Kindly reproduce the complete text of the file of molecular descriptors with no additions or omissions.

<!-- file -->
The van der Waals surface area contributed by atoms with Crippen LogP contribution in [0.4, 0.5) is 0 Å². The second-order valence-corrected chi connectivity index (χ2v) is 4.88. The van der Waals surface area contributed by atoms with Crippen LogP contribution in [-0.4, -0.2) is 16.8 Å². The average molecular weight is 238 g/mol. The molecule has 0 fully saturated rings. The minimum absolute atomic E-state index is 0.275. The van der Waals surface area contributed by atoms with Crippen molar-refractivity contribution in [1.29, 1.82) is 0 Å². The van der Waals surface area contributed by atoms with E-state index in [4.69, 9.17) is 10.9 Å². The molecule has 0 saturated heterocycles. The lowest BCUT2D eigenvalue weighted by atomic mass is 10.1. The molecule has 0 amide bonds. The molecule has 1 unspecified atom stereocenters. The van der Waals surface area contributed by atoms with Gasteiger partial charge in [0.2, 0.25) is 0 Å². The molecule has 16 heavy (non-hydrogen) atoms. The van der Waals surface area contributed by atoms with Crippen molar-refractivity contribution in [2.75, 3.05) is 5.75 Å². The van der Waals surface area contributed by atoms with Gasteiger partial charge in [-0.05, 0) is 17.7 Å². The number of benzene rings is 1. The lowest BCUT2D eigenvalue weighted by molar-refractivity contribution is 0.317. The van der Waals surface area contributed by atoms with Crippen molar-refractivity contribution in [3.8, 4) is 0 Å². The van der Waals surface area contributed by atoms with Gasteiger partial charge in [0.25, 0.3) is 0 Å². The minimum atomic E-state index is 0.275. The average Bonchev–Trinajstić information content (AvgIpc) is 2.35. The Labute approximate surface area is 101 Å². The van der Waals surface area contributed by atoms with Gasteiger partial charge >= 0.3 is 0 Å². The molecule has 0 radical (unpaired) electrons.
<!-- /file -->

The van der Waals surface area contributed by atoms with Crippen LogP contribution in [0.4, 0.5) is 0 Å². The second-order valence-corrected chi connectivity index (χ2v) is 4.88. The van der Waals surface area contributed by atoms with Crippen LogP contribution in [-0.4, -0.2) is 16.8 Å². The average molecular weight is 238 g/mol. The molecule has 0 fully saturated rings. The minimum absolute atomic E-state index is 0.275. The van der Waals surface area contributed by atoms with Crippen molar-refractivity contribution in [1.29, 1.82) is 0 Å². The van der Waals surface area contributed by atoms with E-state index in [4.69, 9.17) is 10.9 Å². The molecule has 0 saturated heterocycles. The lowest BCUT2D eigenvalue weighted by atomic mass is 10.1. The molecule has 0 amide bonds. The molecule has 1 unspecified atom stereocenters. The van der Waals surface area contributed by atoms with Gasteiger partial charge in [0.2, 0.25) is 0 Å². The molecule has 16 heavy (non-hydrogen) atoms. The van der Waals surface area contributed by atoms with Crippen molar-refractivity contribution in [2.75, 3.05) is 5.75 Å². The van der Waals surface area contributed by atoms with Gasteiger partial charge in [-0.05, 0) is 17.7 Å². The number of benzene rings is 1. The lowest BCUT2D eigenvalue weighted by molar-refractivity contribution is 0.317. The van der Waals surface area contributed by atoms with Crippen molar-refractivity contribution in [3.8, 4) is 0 Å². The van der Waals surface area contributed by atoms with Gasteiger partial charge in [0.25, 0.3) is 0 Å². The minimum atomic E-state index is 0.275. The average Bonchev–Trinajstić information content (AvgIpc) is 2.35. The Labute approximate surface area is 101 Å². The van der Waals surface area contributed by atoms with Gasteiger partial charge >= 0.3 is 0 Å². The molecule has 0 radical (unpaired) electrons.